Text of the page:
Presidential debates serve an important service: they pit all the Presidential candidates against one another and permit the electorate a rare opportunity to see the presidential contenders side by side and take their measure for an extended stretch of time in a high pressure setting.
Historically, the ruling party has not been inclined to view public debates as something owed to the people of Seychelles. Following significant pressure from the population and from One Seychelles, President Faure in good grace accepted the call for a televised debate, though he declined to use his platform to organize one. The Seychelles Broadcasting Corporation (SBC) has announced via their social media platform that there shall be two live debates between the Presidential Candidates; the first shall be on 9th October and the second on 16th October.
To engage the voters in the process, the SBC has invited members of the public via their Facebook page to contribute questions for the debates, which shall be grouped into themes and organized by a panel. The deadline for submitting questions via their Facebook link is 15th September. Many are questioning the impartiality of the process, citing their concerns that panelists may have their own political persuasions and questions may be leaked to give certain politicians an unfair advantage. However, little can be done to prepare a politician adequately for the debates, particularly when other politicians will be ready to undermine a pre-prepared or well-rehearsed response. It is also hoped that a strong and impartial moderator will be in charge of choosing the final questions from the selection short-listed by the panelist.
The excitement of the electorate in regard to the upcoming debates is palpable; they know that some candidates are far quicker on their feet than others, and some are prone to losing their tempers and saying all sorts of things in a fit of anger; some have so many skeletons in their closets that they are probably wishing the entire event is cancelled at the last minute in case their dirty laundry is brought to light by politicians who know their secrets all-to-well.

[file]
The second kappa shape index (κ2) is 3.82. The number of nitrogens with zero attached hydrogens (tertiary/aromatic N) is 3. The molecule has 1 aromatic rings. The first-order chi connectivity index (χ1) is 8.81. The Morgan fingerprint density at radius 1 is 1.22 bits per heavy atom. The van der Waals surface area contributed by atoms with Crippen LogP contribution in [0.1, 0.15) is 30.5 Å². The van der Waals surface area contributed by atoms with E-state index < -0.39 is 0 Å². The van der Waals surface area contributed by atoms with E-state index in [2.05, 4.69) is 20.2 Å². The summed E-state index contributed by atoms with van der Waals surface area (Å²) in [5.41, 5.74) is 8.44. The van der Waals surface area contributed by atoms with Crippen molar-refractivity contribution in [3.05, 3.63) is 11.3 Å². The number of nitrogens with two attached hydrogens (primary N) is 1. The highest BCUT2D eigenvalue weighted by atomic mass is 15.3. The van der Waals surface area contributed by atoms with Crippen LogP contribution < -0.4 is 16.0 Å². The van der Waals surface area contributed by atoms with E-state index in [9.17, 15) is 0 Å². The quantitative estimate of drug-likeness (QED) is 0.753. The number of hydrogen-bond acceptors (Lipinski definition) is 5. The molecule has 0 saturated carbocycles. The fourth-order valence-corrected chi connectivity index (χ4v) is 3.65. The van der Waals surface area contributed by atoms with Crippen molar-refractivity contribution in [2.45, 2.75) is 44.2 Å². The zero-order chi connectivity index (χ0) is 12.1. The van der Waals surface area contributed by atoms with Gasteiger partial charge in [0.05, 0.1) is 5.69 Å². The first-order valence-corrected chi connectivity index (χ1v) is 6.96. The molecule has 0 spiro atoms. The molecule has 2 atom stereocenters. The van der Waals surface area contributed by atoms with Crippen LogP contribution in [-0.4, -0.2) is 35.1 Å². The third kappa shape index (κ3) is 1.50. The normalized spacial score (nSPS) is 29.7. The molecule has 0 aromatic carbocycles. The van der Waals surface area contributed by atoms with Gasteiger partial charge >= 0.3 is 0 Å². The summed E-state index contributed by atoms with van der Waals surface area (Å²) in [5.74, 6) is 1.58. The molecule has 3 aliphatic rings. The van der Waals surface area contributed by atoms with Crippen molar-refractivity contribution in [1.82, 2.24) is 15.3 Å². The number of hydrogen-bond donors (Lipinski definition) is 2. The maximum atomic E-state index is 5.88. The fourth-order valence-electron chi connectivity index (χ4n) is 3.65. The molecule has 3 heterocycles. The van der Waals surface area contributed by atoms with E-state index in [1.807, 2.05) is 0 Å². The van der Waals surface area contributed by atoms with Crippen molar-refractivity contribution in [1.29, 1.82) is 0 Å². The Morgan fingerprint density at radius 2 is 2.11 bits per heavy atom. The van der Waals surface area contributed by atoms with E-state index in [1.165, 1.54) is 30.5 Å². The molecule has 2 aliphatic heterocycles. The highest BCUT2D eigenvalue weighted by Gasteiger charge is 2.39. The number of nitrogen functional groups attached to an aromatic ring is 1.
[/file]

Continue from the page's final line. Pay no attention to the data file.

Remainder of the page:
With elections only a stone’s throw away, mudslinging and the sharing of “fake news” have begun with a vengeance – desperate tactics by those who do not truly have faith that their political party can win the elections purely on their own merits. To the misguided individuals who engage in baseless smear campaigns on social media: if you would not say it directly to someone’s face and feel confident about it, then it is probably best not to publish it on Facebook. Once it is published to a third person, you have left yourself vulnerable to a defamation lawsuit. Even worse, you have exposed your true nature to the Nation as that of a bully.
Cheap politics will get politicians nowhere in the 2020 elections – while a handful of diehard voters hailing primarily from one political party still subscribe to the practice, the rest of the population have moved on and view such tactics with disdain; those who engage in smear campaigns do not realise, or perhaps they do not care, that their behaviour is reflecting negatively on their Party and that they are alienating many voters in the process. These campaigns do more harm than good to those who orchestrate or promote them.
With the Presidential debates set right before the elections and the majority of the population tuning in to watch avidly, and at a pivotal time that is likely to influence countless swing voters, this is the ideal time for politicians who have been subjected to smear campaigns to separate fact from fiction. It is also the opportunity for these politicians to hit back at those who have tried to boost themselves to greater heights by having their followers attempt to tear down the competition; the difference, however, is that the politicians who have been oppressed and denigrated for months will not be flinging untruths.
The Presidential debates will no doubt separate the liars from the honest, the greedy from the good, those with delusions of grandeur from the humble, and the leaders from the sheep. Be sure to tune in, Seychelles, because these debates are certainly not to be missed!